Perhaps the biggest draw of the Seychelles is its pristine beaches — but every picture you’ve seen doesn’t quite do them justice. On La Digue Island you’ll find one of the most gorgeous beaches in the world: Anse Source d’Argent. Imposing boulders, lush palm trees and crystal waters will have you feeling suitably Robinson Crusoe-esque, hardly surprising as the 1988 movie Crusoe was filmed here. Those after something more active should head to Anse Intendance on Mahé Island — it’s not safe for swimming but has excellent surf conditions.
Take a 60-minute seaplane ride from Mahé to Alphonse Island, a remote hideaway in the Outer Islands that is one of the country’s fishing hot spots. The atolls of the Alphonse Group provide a heavenly setting for any serious fly fisher: 10,000 acres of
hard white-sand flats make for easy wading and unbeatable sight-fishing. The atolls are home to the largest bone fisheries in the world, as well as various species of triggerfish, barracuda, snapper, grouper, permit, parrotfish, eight species of trevally (including the giant trevally) and milkfish. Alphonse Island has eight full-time fly fishing guides who have an incomparable wealth of knowledge. You can also opt for a game fishing adventure and hunt for sailfish, wahoo, dogtooth tuna, yellowfin tuna and dorado —
if you succeed, the chef will prepare your catch for your dinner.
Fregate Island has a sterling reputation with good reason: Its biggest success story is bringing the Seychelles magpie-robin back from the brink of extinction and maintaining the natural habitat for the Aldabra giant tortoises — there are over 3,000 on the island. The entire island with its 16 villas is available for exclusive use; we recommend the Banyan Hill Estate. It is actually three one-bedroom villas, each with its own private veranda, set on a private peninsula. The entire estate comprises 11,840 sq ft, including a vast, open-plan living space and private infinity pool.
Part of the Outer Islands, Desroches Island is a short seaplane flight away from Mahé. Four Seasons Resort Seychelles is the only building on the island (except for the conservation center), and is the epitome of paradise. While the resort is available for full buyouts, the Seven-bedroom Presidential Villa is so expansive that it can comfortably host 16 guests: It has seven bedrooms spread across three villas, seven full bathrooms and separate outdoor showers, a private gym, three swimming pools and soul-soothing views of the ocean.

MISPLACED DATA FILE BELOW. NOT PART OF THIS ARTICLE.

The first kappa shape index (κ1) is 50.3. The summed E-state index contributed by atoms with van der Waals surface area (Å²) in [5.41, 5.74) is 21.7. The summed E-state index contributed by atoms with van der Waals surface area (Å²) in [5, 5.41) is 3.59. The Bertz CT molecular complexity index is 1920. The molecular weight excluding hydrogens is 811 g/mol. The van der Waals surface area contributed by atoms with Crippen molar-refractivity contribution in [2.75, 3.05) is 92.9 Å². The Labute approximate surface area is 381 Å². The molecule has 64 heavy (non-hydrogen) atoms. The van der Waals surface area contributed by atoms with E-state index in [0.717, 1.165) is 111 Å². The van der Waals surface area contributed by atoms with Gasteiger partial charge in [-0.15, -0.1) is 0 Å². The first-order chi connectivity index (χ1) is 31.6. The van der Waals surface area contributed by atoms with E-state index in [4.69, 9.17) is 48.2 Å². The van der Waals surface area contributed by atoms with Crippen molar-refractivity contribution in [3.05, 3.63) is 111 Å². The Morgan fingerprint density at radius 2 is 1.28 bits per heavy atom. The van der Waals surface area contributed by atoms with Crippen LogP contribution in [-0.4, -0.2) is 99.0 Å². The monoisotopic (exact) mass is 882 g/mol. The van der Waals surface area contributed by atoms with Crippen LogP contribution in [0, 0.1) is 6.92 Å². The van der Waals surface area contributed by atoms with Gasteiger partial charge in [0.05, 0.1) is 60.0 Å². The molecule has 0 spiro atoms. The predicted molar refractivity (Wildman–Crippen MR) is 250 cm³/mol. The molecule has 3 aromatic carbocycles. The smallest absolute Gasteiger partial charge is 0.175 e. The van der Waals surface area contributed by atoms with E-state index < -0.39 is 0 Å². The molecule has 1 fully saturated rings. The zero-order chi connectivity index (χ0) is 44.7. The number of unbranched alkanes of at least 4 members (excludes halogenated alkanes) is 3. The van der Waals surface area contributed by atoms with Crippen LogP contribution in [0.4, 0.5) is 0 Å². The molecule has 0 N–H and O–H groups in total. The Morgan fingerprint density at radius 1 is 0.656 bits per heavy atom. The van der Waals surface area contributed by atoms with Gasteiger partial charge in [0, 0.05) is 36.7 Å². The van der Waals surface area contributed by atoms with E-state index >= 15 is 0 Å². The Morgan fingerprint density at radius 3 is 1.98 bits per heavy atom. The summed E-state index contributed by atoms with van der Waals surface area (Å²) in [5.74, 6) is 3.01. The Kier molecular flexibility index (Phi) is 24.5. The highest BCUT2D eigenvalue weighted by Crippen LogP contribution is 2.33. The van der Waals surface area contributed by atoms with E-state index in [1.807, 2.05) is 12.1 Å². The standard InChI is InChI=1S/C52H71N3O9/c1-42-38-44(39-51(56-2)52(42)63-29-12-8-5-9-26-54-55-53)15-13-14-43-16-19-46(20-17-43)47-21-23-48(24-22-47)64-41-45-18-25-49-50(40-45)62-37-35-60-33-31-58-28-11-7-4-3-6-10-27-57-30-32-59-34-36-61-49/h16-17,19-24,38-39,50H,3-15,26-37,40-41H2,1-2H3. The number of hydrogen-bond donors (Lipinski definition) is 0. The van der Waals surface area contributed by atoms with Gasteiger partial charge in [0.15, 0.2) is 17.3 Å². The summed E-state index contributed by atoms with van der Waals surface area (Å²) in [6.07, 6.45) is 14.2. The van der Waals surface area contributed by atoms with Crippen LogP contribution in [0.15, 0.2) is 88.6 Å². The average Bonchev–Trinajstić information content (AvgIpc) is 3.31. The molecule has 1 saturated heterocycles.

A 45-minute boat ride or a 20-minute helicopter flight from Mahé, North Island is a private granitic island measuring just under 500 acres. It has the magic formula for the most flawless vacation: a paradisical setting with a passionate conservation ethic, extremely attentive service that never strays into the overbearing, gorgeous natural design, plate-licking-good cuisine — which is so bespoke that your menu literally has your name on it — and total and utter privacy. So private, in fact, that Prince William and Kate Middleton chose the island for their honeymoon.
There are 11 wonderfully appointed suites, all constructed using natural materials sourced from the island — think thick-log structures, walls fashioned from granite, palm-leaf thatched roofs and seashell wind chimes. There’s an expansive lawn, and you might find a few of the 100 resident Aldabra giant tortoises meandering on the grass (feed them apples and plums). Each villa has a host who will see to your every request (arranging in-villa dining, movie nights with popcorn and macaroons, or whipping up an in-villa breakfast with iced coffee). The team truly goes above and beyond to ensure you have the most unforgettable stay, be it a fishing trip to catch a red snapper or a private picnic on the aptly named Honeymoon Beach.
Image credits: Etched Space, Ken Seet, Jochen Manz